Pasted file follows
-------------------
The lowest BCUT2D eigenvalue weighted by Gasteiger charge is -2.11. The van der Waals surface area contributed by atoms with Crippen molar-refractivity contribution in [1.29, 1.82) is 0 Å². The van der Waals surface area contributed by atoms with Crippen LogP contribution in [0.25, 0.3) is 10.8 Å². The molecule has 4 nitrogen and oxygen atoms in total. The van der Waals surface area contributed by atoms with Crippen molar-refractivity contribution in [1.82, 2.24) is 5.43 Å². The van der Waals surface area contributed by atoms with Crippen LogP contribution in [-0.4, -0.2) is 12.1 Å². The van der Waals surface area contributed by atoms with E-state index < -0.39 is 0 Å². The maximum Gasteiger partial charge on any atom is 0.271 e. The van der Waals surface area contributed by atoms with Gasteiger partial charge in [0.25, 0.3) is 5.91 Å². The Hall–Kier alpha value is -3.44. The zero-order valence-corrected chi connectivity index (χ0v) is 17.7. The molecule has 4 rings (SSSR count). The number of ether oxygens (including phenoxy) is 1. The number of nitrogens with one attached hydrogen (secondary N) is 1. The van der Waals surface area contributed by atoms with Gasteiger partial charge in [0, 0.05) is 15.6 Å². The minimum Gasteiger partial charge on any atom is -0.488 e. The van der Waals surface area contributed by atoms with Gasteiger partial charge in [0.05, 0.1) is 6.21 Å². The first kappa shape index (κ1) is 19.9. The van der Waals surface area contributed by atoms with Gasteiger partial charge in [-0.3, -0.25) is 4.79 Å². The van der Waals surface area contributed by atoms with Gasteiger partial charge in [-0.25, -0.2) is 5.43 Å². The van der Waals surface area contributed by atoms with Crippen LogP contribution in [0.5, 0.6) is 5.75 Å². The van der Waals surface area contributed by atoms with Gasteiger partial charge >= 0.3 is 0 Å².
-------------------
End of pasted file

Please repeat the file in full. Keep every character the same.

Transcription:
The lowest BCUT2D eigenvalue weighted by Gasteiger charge is -2.11. The van der Waals surface area contributed by atoms with Crippen molar-refractivity contribution in [1.29, 1.82) is 0 Å². The van der Waals surface area contributed by atoms with Crippen LogP contribution in [0.25, 0.3) is 10.8 Å². The molecule has 4 nitrogen and oxygen atoms in total. The van der Waals surface area contributed by atoms with Crippen molar-refractivity contribution in [1.82, 2.24) is 5.43 Å². The van der Waals surface area contributed by atoms with Crippen LogP contribution in [-0.4, -0.2) is 12.1 Å². The van der Waals surface area contributed by atoms with E-state index < -0.39 is 0 Å². The maximum Gasteiger partial charge on any atom is 0.271 e. The van der Waals surface area contributed by atoms with Gasteiger partial charge in [0.25, 0.3) is 5.91 Å². The Hall–Kier alpha value is -3.44. The zero-order valence-corrected chi connectivity index (χ0v) is 17.7. The molecule has 4 rings (SSSR count). The number of ether oxygens (including phenoxy) is 1. The number of nitrogens with one attached hydrogen (secondary N) is 1. The van der Waals surface area contributed by atoms with Gasteiger partial charge in [0, 0.05) is 15.6 Å². The minimum Gasteiger partial charge on any atom is -0.488 e. The van der Waals surface area contributed by atoms with Gasteiger partial charge in [0.05, 0.1) is 6.21 Å². The first kappa shape index (κ1) is 19.9. The van der Waals surface area contributed by atoms with Gasteiger partial charge in [-0.3, -0.25) is 4.79 Å². The van der Waals surface area contributed by atoms with Gasteiger partial charge in [-0.25, -0.2) is 5.43 Å². The van der Waals surface area contributed by atoms with Crippen LogP contribution in [0.5, 0.6) is 5.75 Å². The van der Waals surface area contributed by atoms with Gasteiger partial charge >= 0.3 is 0 Å².